Robert Alan Bicks
Robert Alan Bicks, 75, a New York lawyer who had been the government's leading trustbuster during the Eisenhower administration, died of respiratory failure Dec. 25 at a hospital in New York.
He became executive secretary of a new committee to review the antitrust concept in 1953, under Attorney General Herbert Brownell. The following year, he took a position as a legal assistant to the head of the Justice Department's antitrust division.
Mr. Bicks became division chief and assistant attorney general in 1960, resolving corporate bid-rigging and price-fixing claims and blocking mergers involving General Motors, Texaco, Bethlehem Steel and Youngstown Sheet & Tube.
Jamie Moore, 96, the Birmingham police chief who often clashed with Sheriff Bull Connor in the 1960s, died Dec. 24 in Birmingham. The cause of death was not reported.
Mr. Moore, who was chief from 1956 to 1972, is often linked with Connor, the public safety commissioner who ordered fire hoses turned on civil rights demonstrators. In 1957, Connor tried to have Mr. Moore fired on 47 charges, all of which were either dropped or dismissed by the Jefferson County Personnel Board.
Mr. Moore began as a Birmingham police patrolman in 1936. After retiring as police chief, he became an investigator for the attorney general's office, where he conducted interviews for reopening the 1963 Sixteenth Street Baptist Church bombing in Birmingham that killed four black girls.
Ken Tobey, 85, who had seven prolific decades playing small roles such as Capt. Patrick Hendry in the 1951 film "The Thing from Another World" and in numerous television shows, died Dec. 22 in Rancho Mirage, Calif. The cause of death was not reported.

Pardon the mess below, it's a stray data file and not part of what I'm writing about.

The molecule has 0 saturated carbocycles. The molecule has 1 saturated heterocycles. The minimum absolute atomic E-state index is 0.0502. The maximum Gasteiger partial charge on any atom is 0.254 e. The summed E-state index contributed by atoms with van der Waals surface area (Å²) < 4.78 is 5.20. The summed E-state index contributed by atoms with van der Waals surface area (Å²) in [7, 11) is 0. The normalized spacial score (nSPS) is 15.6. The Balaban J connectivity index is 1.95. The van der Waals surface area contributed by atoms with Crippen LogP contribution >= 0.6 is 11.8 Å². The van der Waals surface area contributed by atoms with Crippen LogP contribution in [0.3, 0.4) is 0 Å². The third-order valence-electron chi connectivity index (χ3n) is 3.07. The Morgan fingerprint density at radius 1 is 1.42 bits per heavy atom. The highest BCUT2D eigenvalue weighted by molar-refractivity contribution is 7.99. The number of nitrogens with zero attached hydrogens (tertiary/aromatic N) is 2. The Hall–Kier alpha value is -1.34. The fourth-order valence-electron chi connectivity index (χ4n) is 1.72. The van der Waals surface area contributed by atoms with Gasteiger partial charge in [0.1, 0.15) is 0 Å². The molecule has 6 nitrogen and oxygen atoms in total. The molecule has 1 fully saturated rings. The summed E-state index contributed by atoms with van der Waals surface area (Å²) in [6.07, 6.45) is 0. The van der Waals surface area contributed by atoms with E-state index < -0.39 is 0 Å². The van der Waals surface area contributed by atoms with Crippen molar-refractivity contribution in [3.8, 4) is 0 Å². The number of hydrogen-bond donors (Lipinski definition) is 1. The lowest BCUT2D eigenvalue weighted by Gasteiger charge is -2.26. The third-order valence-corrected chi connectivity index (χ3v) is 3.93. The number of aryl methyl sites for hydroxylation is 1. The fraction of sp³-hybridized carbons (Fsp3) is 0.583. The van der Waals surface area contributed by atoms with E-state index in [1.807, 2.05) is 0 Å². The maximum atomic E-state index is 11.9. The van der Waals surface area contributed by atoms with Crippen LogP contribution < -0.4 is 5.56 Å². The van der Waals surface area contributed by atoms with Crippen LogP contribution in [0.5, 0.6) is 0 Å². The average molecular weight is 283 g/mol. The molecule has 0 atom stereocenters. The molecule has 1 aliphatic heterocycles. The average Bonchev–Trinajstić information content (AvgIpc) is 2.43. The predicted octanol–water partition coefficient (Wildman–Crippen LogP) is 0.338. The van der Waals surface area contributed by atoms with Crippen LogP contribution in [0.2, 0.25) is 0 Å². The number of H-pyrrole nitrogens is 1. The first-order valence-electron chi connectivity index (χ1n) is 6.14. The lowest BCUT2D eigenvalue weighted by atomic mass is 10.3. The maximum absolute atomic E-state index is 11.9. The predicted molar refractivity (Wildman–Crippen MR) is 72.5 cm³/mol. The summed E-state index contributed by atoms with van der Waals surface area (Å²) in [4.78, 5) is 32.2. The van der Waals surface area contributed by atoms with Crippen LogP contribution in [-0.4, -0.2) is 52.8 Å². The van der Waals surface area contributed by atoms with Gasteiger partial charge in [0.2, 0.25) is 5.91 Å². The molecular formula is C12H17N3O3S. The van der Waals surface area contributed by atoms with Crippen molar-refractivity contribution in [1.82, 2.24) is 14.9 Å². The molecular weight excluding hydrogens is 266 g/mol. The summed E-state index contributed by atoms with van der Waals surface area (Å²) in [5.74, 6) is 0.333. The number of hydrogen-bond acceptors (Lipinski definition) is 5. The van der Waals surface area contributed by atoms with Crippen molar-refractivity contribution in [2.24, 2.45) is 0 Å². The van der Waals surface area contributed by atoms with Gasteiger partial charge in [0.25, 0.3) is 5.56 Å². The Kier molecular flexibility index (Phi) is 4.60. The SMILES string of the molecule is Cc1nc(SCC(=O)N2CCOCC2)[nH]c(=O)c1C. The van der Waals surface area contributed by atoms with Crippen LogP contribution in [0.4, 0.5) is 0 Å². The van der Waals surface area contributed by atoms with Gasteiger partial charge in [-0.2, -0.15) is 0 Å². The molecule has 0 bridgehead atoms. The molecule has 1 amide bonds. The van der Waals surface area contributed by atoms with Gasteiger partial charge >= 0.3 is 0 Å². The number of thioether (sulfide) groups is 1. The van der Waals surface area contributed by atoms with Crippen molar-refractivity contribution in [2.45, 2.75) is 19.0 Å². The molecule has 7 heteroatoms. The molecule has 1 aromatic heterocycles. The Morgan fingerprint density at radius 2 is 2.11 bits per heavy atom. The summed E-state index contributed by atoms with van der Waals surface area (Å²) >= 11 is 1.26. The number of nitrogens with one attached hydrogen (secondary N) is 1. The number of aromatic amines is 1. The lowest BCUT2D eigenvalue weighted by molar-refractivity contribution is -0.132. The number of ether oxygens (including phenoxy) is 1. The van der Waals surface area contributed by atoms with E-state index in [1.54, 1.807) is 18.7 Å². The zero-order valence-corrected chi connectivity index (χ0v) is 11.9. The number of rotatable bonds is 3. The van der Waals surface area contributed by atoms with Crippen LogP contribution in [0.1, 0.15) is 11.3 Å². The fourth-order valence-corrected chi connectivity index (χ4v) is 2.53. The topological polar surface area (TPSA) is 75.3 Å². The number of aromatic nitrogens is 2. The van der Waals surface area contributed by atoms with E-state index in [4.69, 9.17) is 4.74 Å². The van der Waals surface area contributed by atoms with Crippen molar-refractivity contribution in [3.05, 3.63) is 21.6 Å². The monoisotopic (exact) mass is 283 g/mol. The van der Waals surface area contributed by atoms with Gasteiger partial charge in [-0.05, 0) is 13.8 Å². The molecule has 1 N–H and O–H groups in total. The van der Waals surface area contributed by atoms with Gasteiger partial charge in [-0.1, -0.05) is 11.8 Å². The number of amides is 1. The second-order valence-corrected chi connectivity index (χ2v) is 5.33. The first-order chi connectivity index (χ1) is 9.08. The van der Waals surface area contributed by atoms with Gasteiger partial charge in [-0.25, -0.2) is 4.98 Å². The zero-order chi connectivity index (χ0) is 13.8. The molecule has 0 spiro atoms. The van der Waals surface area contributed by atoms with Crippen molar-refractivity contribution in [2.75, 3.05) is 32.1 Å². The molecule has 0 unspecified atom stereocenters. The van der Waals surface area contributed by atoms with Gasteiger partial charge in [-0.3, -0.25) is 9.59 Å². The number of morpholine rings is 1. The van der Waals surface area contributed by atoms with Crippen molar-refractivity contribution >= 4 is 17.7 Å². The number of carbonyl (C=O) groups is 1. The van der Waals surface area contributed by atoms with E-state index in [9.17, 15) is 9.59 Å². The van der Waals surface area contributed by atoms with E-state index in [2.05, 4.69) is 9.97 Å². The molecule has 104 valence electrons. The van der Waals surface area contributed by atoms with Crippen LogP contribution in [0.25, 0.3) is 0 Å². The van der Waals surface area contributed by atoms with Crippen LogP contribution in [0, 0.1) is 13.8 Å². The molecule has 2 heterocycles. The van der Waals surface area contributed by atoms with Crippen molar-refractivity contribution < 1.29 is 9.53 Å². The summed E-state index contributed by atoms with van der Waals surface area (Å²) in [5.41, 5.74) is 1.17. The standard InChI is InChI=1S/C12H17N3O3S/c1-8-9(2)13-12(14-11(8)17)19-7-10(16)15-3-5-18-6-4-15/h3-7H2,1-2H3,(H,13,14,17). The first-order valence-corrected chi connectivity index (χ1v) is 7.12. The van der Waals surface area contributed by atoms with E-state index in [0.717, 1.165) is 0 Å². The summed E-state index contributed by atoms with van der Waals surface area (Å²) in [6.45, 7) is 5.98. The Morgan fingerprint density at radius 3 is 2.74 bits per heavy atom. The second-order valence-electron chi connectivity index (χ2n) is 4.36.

He often played a law enforcement officer, a soldier or military brass. His nearly 100 films ranged from Westerns to B-movie thrillers.
Mr. Tobey made dozens of appearances in television from the 1990s back to 1949, when he played a sheriff's deputy in an episode of "The Lone Ranger." He also starred in the TV show "Whirlybirds," playing the co-owner of a helicopter-for-hire.
Michael Ogden, 91, a longtime journalist who had served as president of the Associated Press Managing Editors association in 1959 and president of the American Society of Newspaper Editors in 1967, died Dec. 19 at his home in Monterey, Calif. The cause of death was not reported.
He began his career as a reporter and moved up the ranks to executive editor at the Providence (R.I.) Journal. While there, he supervised the paper when it won a Pulitzer Prize in 1974 for its coverage of President Richard M. Nixon's efforts to minimize his federal income taxes.
Mr. Ogden, a 1932 journalism graduate of Columbia University, covered the police beat for the New York City News Association before moving to Providence in 1935 to join the Journal.
Donal L. Turkal
Donal L. Turkal, 78, a retired associate general counsel of the Burlington Northern-Santa Fe Railroad who grew up in the Washington area and graduated from Montgomery Blair High School and George Washington University and its law school, died of a heart ailment Dec. 17 at a hospital in Fort Worth.
He served with the Army in Europe during World War II and retired from the Army Reserve as a major general in 1984.
Mr. Turkal worked for the Interstate Commerce Commission in Washington in the early 1950s before joining the Seaboard Air Line Railroad in Norfolk. He later worked for railroads in St. Louis, St. Paul, Minn., and finally Fort Worth before retiring in 1986.